Food allergies in cats: how they manifest and how they are treated

Cat lovers with a capital G certainly know that cats are not only the cause of allergies, but can also be the victims of them: just as we suffer from the passage of time, and however incredible it may seem, there is also feline allergy to humans. It will not come as a great surprise at this point to learn that food allergies in cats are a phenomenon that is certainly not frequent, but nevertheless real.

Food allergies in cats usually occur as a reaction of the body to a specific protein contained in a particular food, which causes an inflammatory allergic response. Among the foods that can lead to allergy in cats are beef, dairy products and fish. The risk of developing food allergies is higher in Siamese cats.

Where in human beings allergy and intolerance sometimes manifest themselves with similar symptoms, although different in intensity, in cats food intolerance, in addition to being more frequent, leads the body to respond in a very different way. Ergo, care must be taken not to confuse these two clinical conditions.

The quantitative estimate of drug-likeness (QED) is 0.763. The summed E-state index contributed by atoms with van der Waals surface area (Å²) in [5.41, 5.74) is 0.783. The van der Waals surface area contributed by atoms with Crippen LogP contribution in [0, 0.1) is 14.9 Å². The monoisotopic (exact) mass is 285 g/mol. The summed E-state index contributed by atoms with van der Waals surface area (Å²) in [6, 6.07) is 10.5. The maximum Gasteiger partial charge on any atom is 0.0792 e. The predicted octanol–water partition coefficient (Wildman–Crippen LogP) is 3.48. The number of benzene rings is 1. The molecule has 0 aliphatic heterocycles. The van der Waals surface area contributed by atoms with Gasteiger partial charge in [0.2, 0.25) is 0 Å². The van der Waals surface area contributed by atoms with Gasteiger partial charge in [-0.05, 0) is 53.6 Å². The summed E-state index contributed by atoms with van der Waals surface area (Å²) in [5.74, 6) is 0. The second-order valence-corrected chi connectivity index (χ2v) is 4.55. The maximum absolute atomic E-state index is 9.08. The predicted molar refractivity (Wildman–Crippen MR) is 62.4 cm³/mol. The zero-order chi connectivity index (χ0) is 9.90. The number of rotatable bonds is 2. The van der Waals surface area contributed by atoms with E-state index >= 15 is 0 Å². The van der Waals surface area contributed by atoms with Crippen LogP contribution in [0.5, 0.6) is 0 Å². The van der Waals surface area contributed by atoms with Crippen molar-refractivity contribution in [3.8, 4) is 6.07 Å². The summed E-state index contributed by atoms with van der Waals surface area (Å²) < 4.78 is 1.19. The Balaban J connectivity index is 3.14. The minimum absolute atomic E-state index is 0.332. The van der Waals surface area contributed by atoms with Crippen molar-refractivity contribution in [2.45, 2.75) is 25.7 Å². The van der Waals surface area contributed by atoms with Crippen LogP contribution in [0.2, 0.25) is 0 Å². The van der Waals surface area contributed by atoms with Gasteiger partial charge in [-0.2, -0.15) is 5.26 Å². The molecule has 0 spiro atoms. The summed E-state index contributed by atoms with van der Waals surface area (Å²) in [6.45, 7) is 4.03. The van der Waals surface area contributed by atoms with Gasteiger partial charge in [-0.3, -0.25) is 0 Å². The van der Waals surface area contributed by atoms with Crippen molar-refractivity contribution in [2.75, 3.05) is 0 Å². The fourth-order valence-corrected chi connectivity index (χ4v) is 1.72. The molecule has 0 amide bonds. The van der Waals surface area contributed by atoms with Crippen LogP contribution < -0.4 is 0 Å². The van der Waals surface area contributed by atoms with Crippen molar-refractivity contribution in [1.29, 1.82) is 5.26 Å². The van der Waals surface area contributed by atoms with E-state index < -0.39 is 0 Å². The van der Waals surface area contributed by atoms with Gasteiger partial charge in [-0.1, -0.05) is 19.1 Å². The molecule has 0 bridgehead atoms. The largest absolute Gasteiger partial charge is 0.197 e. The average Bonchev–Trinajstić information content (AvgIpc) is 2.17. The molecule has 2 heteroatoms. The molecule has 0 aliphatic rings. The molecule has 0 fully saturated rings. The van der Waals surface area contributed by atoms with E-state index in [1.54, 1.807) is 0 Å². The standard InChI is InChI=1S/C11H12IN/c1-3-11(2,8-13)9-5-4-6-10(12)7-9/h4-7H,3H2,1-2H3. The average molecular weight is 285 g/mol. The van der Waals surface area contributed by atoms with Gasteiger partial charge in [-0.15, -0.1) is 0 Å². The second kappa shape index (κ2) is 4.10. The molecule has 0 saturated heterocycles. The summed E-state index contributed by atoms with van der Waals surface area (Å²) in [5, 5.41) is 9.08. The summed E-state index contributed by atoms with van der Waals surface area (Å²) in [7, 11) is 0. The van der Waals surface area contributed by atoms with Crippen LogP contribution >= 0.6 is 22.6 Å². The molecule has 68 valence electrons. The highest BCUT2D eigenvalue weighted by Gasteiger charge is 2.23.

Symptoms

Food allergies in cats can occur at any age, but are generally diagnosed between four and five years of age.

The symptoms of a food allergy in cats are as follows.

  • skin problems such as itching and redness, hairless areas or even skin abrasions;
  • ear infections;
  • significant presence of hair boluses;
  • diarrhoea;
  • vomiting.

Only in rare cases have respiratory problems been found.

As is evident, these are rather general symptoms, which can easily be indicators of other types. Precisely for this reason it is good to avoid attempts at self-diagnosis and to consult the vet.

Tests and therapy

Unfortunately, there are no specific tests for food allergies in cats.

First of all, vets usually prescribe a diet based on hypoallergenic food with hydrolysed proteins, in which these proteins are present in such a small dose that allergic reactions are prevented. If at the end of the diet period your cat has improved, you can start to reintroduce the proteins, one at a time; this can sometimes lead to finding the culprit food.

The route described here is just one example, and is in no way standard or valid for every case of allergy.

It is necessary, for Pussycat’s sake, to arm oneself with good patience. But then again, this is also included in love, isn’t it?

MichaelMurr

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